The DA were convinced they had the right man. Their theory was that Jerry was driven by rage against Les and Wayne. He fell from grace as the family’s golden boy to that of the prodigal son, and he hadn’t landed on his feet. Prosecutors attested that the murders were akin to a Cain and Abel situation, with Jerry being the murderous Cain and Les the innocent Abel. The prosecution claimed that the night of the murders, Jerry entered Les’ home and confronted Les, shooting him first. Jorjean, who stood at the top of the stairs, was next, then finally the children. In 1976, after only 5 hours of hearing final testimony, the jury convicted Jerry Mark.
Before sentencing, Jerry proclaimed, “I am innocent. I did not shoot my brother, Les, and his family, and I come before the court claiming actual innocence.” Unmoved by Jerry’s plea, the judge sentenced him to four consecutive life terms in prison for four counts of murder. After years of appeals and 3 decades in prison, 69-year-old Jerry’s fight for release from prison received a strong boost when the state crime lab reported DNA test results that excluded him from saliva found on cigarette butts at the crime scene (they belonged to the Deputy Sheriff). And the FBI disclosed that bullet-lead analysis, a major piece of circumstantial evidence in the murders, was so flawed that it has stopped using it in other cases. Further, prosecution failed to disclose a report that cast doubt about a shoeprint found at the crime scene that had supposedly been left by Jerry. The case against Mark rested on forensic evidence that has since been overturned or otherwise cast in significant doubt. So if the case is ever retried, prosecutors have less forensic evidence.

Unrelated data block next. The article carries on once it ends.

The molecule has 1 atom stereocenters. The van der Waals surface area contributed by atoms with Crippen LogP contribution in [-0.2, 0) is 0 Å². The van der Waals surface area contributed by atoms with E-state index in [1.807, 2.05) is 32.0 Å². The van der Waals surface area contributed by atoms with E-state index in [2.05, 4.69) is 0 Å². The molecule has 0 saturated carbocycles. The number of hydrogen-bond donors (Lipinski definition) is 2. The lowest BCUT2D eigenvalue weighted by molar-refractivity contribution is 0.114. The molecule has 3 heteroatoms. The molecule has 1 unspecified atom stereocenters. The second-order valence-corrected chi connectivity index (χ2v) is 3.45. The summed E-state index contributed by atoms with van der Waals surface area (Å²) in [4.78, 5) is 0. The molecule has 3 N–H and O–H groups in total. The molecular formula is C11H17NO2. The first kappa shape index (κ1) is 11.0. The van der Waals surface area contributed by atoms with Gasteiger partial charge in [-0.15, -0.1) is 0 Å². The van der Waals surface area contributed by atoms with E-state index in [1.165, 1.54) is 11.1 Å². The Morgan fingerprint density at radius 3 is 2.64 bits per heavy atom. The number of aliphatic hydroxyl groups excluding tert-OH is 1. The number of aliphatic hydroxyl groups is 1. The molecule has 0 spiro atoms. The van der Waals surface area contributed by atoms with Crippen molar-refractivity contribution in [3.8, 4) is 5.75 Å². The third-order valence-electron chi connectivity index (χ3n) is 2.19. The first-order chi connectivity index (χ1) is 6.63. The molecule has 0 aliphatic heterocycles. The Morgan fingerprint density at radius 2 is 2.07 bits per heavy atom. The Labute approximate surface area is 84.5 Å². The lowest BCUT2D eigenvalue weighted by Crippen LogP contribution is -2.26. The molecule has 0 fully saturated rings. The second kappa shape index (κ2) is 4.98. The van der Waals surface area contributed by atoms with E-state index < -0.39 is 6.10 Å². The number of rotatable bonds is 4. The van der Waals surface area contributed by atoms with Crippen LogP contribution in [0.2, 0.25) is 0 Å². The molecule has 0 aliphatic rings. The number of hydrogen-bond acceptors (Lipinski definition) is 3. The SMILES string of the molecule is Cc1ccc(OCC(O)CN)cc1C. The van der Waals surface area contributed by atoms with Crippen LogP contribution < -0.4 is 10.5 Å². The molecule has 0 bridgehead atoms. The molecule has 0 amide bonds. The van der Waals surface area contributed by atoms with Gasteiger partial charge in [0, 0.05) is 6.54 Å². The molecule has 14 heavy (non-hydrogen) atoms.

However, there is also evidence that maintains Jerry’s guilt. In the days before the murders, Jerry left his apartment for a road trip on his Honda motorcycle. He and prosecution witnesses disagreed on how close to Cedar Falls he ventured, but the timing of his long-distance trip east remains suspicious. When a police officer questioned him after the murders, he lied about his route.
Scott Cawelti, a former high school friend of Jerry Mark, believes firmly in Jerry’s guilt. After the murders, Cawelti immediately began research into the case. He read all 3,000 pages of the trial transcripts, interviewed a family, Jerry’s mother Dorothy, the lawyers for both sides, and Jerry himself, in Fort Madison. Cawelti was more convinced than ever that Jerry was guilty, and he stated in his book, Brother’s Blood, that the state made a compelling case even without physical evidence. These are his words: